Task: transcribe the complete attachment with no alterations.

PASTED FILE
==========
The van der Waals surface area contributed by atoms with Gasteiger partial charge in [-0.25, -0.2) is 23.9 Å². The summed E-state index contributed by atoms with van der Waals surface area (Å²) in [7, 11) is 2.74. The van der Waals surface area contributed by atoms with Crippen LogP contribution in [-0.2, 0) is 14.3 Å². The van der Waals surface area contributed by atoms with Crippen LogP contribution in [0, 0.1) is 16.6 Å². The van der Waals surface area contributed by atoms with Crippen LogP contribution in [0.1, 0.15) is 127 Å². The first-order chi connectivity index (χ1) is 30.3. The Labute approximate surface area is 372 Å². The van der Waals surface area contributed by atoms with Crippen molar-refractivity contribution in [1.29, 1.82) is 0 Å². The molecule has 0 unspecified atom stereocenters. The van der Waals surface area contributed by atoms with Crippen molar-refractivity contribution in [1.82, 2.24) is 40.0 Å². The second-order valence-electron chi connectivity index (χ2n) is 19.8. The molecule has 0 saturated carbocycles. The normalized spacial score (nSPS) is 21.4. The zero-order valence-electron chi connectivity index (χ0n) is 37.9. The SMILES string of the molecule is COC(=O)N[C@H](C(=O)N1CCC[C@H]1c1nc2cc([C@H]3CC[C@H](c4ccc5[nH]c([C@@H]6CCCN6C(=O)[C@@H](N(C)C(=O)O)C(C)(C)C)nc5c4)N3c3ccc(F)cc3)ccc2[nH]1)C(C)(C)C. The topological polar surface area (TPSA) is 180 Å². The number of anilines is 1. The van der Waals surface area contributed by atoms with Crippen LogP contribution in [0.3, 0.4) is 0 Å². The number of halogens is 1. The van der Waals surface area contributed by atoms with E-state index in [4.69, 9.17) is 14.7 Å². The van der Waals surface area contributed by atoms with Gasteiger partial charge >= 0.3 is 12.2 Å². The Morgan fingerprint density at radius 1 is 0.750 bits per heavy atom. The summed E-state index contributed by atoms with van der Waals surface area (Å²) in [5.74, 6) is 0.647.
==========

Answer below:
The van der Waals surface area contributed by atoms with Gasteiger partial charge in [-0.25, -0.2) is 23.9 Å². The summed E-state index contributed by atoms with van der Waals surface area (Å²) in [7, 11) is 2.74. The van der Waals surface area contributed by atoms with Crippen LogP contribution in [-0.2, 0) is 14.3 Å². The van der Waals surface area contributed by atoms with Crippen LogP contribution in [0, 0.1) is 16.6 Å². The van der Waals surface area contributed by atoms with Crippen LogP contribution in [0.1, 0.15) is 127 Å². The first-order chi connectivity index (χ1) is 30.3. The Labute approximate surface area is 372 Å². The van der Waals surface area contributed by atoms with Crippen molar-refractivity contribution in [1.29, 1.82) is 0 Å². The molecule has 0 unspecified atom stereocenters. The van der Waals surface area contributed by atoms with Crippen molar-refractivity contribution in [1.82, 2.24) is 40.0 Å². The second-order valence-electron chi connectivity index (χ2n) is 19.8. The molecule has 0 saturated carbocycles. The normalized spacial score (nSPS) is 21.4. The zero-order valence-electron chi connectivity index (χ0n) is 37.9. The SMILES string of the molecule is COC(=O)N[C@H](C(=O)N1CCC[C@H]1c1nc2cc([C@H]3CC[C@H](c4ccc5[nH]c([C@@H]6CCCN6C(=O)[C@@H](N(C)C(=O)O)C(C)(C)C)nc5c4)N3c3ccc(F)cc3)ccc2[nH]1)C(C)(C)C. The topological polar surface area (TPSA) is 180 Å². The number of anilines is 1. The van der Waals surface area contributed by atoms with Crippen LogP contribution in [0.3, 0.4) is 0 Å². The number of halogens is 1. The van der Waals surface area contributed by atoms with E-state index in [4.69, 9.17) is 14.7 Å². The van der Waals surface area contributed by atoms with Gasteiger partial charge >= 0.3 is 12.2 Å². The Morgan fingerprint density at radius 1 is 0.750 bits per heavy atom. The summed E-state index contributed by atoms with van der Waals surface area (Å²) in [5.74, 6) is 0.647.